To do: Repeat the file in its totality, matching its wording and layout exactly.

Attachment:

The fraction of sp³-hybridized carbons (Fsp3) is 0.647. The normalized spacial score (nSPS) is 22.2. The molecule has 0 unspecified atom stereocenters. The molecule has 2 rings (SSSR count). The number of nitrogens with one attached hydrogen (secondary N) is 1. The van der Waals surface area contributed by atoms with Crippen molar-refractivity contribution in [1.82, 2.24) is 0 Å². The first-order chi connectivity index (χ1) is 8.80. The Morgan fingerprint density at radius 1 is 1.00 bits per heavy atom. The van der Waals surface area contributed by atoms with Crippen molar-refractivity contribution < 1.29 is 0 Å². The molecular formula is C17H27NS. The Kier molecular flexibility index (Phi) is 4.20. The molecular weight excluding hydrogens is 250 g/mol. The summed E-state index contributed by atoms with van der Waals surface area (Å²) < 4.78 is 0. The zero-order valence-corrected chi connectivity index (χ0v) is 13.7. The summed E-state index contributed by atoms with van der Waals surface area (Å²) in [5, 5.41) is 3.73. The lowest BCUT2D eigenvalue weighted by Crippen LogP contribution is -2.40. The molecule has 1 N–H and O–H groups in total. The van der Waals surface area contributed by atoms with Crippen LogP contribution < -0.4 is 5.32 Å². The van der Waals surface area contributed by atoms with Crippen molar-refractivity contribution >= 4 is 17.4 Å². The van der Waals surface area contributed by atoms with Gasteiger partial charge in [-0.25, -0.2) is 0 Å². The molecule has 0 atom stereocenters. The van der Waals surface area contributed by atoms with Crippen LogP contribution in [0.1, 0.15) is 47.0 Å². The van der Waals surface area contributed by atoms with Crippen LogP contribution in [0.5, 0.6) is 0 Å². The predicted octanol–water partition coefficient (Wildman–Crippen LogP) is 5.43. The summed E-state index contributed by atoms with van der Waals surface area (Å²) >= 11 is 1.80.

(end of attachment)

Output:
The fraction of sp³-hybridized carbons (Fsp3) is 0.647. The normalized spacial score (nSPS) is 22.2. The molecule has 0 unspecified atom stereocenters. The molecule has 2 rings (SSSR count). The number of nitrogens with one attached hydrogen (secondary N) is 1. The van der Waals surface area contributed by atoms with Crippen molar-refractivity contribution in [1.82, 2.24) is 0 Å². The first-order chi connectivity index (χ1) is 8.80. The Morgan fingerprint density at radius 1 is 1.00 bits per heavy atom. The van der Waals surface area contributed by atoms with Crippen molar-refractivity contribution < 1.29 is 0 Å². The molecular formula is C17H27NS. The Kier molecular flexibility index (Phi) is 4.20. The molecular weight excluding hydrogens is 250 g/mol. The summed E-state index contributed by atoms with van der Waals surface area (Å²) < 4.78 is 0. The zero-order valence-corrected chi connectivity index (χ0v) is 13.7. The summed E-state index contributed by atoms with van der Waals surface area (Å²) in [5, 5.41) is 3.73. The lowest BCUT2D eigenvalue weighted by Crippen LogP contribution is -2.40. The molecule has 1 N–H and O–H groups in total. The van der Waals surface area contributed by atoms with Crippen LogP contribution < -0.4 is 5.32 Å². The van der Waals surface area contributed by atoms with Crippen molar-refractivity contribution >= 4 is 17.4 Å². The van der Waals surface area contributed by atoms with Gasteiger partial charge in [-0.25, -0.2) is 0 Å². The molecule has 0 atom stereocenters. The van der Waals surface area contributed by atoms with Crippen LogP contribution in [0.1, 0.15) is 47.0 Å². The van der Waals surface area contributed by atoms with Crippen LogP contribution in [0.5, 0.6) is 0 Å². The predicted octanol–water partition coefficient (Wildman–Crippen LogP) is 5.43. The summed E-state index contributed by atoms with van der Waals surface area (Å²) >= 11 is 1.80.